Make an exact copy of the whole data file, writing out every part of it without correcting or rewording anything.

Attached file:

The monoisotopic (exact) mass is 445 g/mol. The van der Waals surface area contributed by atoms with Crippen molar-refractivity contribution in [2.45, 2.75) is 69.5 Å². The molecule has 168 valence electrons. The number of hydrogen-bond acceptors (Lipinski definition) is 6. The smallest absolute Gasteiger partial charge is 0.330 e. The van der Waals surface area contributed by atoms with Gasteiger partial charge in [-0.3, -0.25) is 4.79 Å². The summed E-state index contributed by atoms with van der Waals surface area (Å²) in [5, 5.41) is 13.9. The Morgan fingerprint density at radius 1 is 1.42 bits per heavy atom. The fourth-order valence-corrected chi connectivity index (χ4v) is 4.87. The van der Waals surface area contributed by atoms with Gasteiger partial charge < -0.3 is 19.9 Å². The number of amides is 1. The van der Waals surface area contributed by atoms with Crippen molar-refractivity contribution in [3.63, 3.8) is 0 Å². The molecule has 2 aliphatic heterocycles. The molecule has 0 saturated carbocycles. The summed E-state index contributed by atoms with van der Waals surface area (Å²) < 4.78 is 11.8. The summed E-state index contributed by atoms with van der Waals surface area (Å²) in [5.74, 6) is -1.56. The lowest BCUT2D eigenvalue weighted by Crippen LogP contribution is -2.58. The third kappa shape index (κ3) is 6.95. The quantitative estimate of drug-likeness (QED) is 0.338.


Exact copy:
The monoisotopic (exact) mass is 445 g/mol. The van der Waals surface area contributed by atoms with Crippen molar-refractivity contribution in [2.45, 2.75) is 69.5 Å². The molecule has 168 valence electrons. The number of hydrogen-bond acceptors (Lipinski definition) is 6. The smallest absolute Gasteiger partial charge is 0.330 e. The van der Waals surface area contributed by atoms with Gasteiger partial charge in [-0.3, -0.25) is 4.79 Å². The summed E-state index contributed by atoms with van der Waals surface area (Å²) in [5, 5.41) is 13.9. The Morgan fingerprint density at radius 1 is 1.42 bits per heavy atom. The fourth-order valence-corrected chi connectivity index (χ4v) is 4.87. The van der Waals surface area contributed by atoms with Gasteiger partial charge < -0.3 is 19.9 Å². The number of amides is 1. The van der Waals surface area contributed by atoms with Crippen molar-refractivity contribution in [3.63, 3.8) is 0 Å². The molecule has 2 aliphatic heterocycles. The molecule has 0 saturated carbocycles. The summed E-state index contributed by atoms with van der Waals surface area (Å²) < 4.78 is 11.8. The summed E-state index contributed by atoms with van der Waals surface area (Å²) in [5.74, 6) is -1.56. The lowest BCUT2D eigenvalue weighted by Crippen LogP contribution is -2.58. The third kappa shape index (κ3) is 6.95. The quantitative estimate of drug-likeness (QED) is 0.338.